> BUCXVII: 28.11.19  30.11.19
Juan Carlos Pardo (CIMAT, México)
Course

Title and Abstract

Manuel Cabezas
A

Title: The ant in the labyrinth.
Abstract: The ant in the labyrinth is a term coined in 1976 by PierreGilles de Gennes to refer to the simple random walk on a critical percolation cluster of $\mathbb{Z}^d$.
He proposed to study this model since it is the canonical example of diffusion in critical environments.
The goal of this minicourse is to present the history of this model and to communicate some of the recent progress towards understanding this model in the highdimensional case. In particular, we will present a very detailed result obtained for the simple random walk on critical branching random walks in $\mathbb{Z}^d$. This simplified model is strongly believed to share a common scaling limit with the critical percolation case, a behaviour that is expected to be universal in high dimension.
Presenting this topic will lead us to discuss a wide variety of subjects: random walks in random environments, critical trees, critical graphs, the superBrownian motion, etc.

Laura Eslava
B

Title: The differential equation method and applications
Abstract: The differential equation method was pioneered around 1970 and it made its way through continuoustime Markov chains, foundations in computer science until its popularization in the analysis of randomized combinatorial algorithms by Wormald in the 1990’s.
Under certain natural conditions, the differential equation method provides approximations for fundamental features of discretetime random processes. More precisely, it approximates the trajectories of several random variables of the random processes using the solution of differential equations that idealize the expected onestep changes of such variables.
In this minicourse, we will start with a review of applications of the simpler tool of the bounded differences method. Then present a simple proof of the differential equation method and overview several applications to the trianglefree process and the graph process with bounded degrees.

Sarah Penington
C

Title: The FisherKPP equation and related topics
Abstract: The FisherKPP equation was introduced in 1937 by Fisher and by Kolmogorov, Petrovskii and Piskunov to model the spatial spread of an advantageous trait in a population. It turns out that solutions of this partial differential equation (PDE) can be represented in terms of a stochastic process, branching Brownian motion. In 1983, Bramson used probabilistic representations of the FisherKPP equation to prove a celebrated result about the front location in solutions of the PDE. I will introduce these probabilistic representations and give a sketch of a proof of Bramson’s result, and then talk about some related situations in which probabilistic techniques can be used to understand the behaviour of solutions of PDEs.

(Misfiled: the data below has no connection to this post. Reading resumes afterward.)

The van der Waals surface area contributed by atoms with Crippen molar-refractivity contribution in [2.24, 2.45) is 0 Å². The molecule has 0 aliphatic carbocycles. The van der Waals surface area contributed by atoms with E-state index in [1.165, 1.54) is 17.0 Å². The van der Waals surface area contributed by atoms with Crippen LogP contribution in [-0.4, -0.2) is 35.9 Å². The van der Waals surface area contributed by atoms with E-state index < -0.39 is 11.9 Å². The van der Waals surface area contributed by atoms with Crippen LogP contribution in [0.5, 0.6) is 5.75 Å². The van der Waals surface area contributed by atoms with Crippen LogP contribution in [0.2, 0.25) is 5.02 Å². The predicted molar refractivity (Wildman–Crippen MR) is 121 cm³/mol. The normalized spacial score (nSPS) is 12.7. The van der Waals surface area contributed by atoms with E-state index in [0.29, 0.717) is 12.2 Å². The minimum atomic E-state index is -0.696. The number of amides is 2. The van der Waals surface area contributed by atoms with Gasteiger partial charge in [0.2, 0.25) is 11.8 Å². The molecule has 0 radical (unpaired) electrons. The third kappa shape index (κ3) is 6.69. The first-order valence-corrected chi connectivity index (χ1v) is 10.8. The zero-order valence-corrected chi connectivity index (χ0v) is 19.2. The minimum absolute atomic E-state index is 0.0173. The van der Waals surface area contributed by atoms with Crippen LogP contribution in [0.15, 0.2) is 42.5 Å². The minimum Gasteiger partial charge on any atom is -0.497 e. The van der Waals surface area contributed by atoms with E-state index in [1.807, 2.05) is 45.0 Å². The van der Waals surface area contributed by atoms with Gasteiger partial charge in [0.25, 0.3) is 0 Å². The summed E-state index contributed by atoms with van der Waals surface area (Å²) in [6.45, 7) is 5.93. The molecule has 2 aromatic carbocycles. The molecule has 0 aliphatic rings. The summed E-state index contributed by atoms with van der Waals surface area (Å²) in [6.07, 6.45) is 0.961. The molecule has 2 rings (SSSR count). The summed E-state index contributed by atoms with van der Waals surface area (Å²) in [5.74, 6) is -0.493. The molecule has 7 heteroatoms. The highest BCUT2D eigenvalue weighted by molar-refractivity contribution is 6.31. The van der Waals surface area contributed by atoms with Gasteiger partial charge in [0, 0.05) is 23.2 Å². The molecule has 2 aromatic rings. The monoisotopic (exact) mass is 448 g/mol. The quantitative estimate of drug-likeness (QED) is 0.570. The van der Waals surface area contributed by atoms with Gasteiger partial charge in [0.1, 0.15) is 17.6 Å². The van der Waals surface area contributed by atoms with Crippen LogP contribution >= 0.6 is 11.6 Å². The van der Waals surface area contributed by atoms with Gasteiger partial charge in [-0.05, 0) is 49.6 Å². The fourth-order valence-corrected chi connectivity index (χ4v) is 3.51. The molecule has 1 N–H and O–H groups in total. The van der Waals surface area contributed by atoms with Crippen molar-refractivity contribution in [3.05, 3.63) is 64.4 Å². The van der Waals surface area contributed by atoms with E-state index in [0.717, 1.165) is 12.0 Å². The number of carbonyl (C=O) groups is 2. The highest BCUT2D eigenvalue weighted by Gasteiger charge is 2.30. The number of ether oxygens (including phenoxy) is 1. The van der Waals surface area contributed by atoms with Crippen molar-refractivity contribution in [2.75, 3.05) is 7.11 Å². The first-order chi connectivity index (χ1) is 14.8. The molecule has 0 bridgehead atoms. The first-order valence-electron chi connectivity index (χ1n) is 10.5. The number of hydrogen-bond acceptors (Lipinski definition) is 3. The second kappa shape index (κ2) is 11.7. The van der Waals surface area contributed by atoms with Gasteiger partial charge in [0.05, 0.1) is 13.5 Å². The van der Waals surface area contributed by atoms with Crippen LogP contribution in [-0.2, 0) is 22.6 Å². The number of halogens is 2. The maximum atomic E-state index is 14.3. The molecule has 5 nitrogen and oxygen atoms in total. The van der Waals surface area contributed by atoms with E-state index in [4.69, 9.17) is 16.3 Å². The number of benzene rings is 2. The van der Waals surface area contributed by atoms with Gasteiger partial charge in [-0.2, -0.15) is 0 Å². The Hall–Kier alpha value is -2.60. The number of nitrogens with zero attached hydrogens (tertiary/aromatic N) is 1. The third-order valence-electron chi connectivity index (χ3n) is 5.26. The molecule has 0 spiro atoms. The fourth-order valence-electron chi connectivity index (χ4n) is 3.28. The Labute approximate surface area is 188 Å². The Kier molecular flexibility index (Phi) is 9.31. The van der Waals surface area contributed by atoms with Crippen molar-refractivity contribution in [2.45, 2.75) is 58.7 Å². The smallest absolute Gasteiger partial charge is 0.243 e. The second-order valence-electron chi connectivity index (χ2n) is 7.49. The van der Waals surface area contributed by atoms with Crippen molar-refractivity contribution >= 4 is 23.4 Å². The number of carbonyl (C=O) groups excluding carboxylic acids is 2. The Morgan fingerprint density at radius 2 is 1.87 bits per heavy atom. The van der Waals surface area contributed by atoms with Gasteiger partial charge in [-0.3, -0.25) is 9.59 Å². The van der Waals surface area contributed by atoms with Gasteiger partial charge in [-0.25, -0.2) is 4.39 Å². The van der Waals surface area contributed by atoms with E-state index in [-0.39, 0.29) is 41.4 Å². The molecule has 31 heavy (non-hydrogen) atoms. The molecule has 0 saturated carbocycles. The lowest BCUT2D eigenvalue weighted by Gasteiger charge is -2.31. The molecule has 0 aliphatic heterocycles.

Thursday


08:3009:30

Breakfast

09:3010:30

A

10:3011:30

B

11:3012:00

Coffee

12:0013:00

C

13:0014:30

Lunch

14:3015:00

Sandra Palau (UNAM)

15:0015:30

Isaac Gonzalez (Bath)

15:3016:00

Natalia Cardona (CIMAT)
Title: Extinction rates for branching processes in a Lévy environment: the subcritical regime Abstract: In this talk, we study the extinction rates for continuous state branching processes in a Lévy environment, when the associated Lévy process drifts to minus infinity. Our results generalises those obtained (independently) by Li and Xu (2018) and Palau et al. (2016), where the case when the branching mechanism is stable was studied. Our methodology focuses on the description of the process under the survival event which is closely associated to understanding continuous state branching processes in a random environment which is conditioned to be positive. 
16:0018:00

Discussion

Friday


08:3009:30

Breakfast

09:3010:30

C

10:3011:30

A

11:3012:00

Coffee

12:0013:00

B

13:0014:30

Lunch

14:3015:00

Tsogzolmaa Saizmaa

15:0015:30

Adrian Casanova (UNAM)
Title: The Discreet Ancestral Selection Graph
Abstract: We will study the effect of selection in the evolution of the genetic profile of a population using a random graph with vertex set $\mathbb{Z}\times \{1,2,...,N\}$. In this model, the future and the past of the population are functionals of the Discreet Ancestral Selecion Graph (DASG) and this induces a duality relation betwen the ancestral process and the frequency process.In the case of two types of individuals, we will discuss a new proof of the Haldane formula for moderate selection. In the multiple types case, we introduce the concept of couloring a DASG and study its relation to complex selective interactions.

15:3016:00

Maurico Duarte
Title: Where does that noise come from?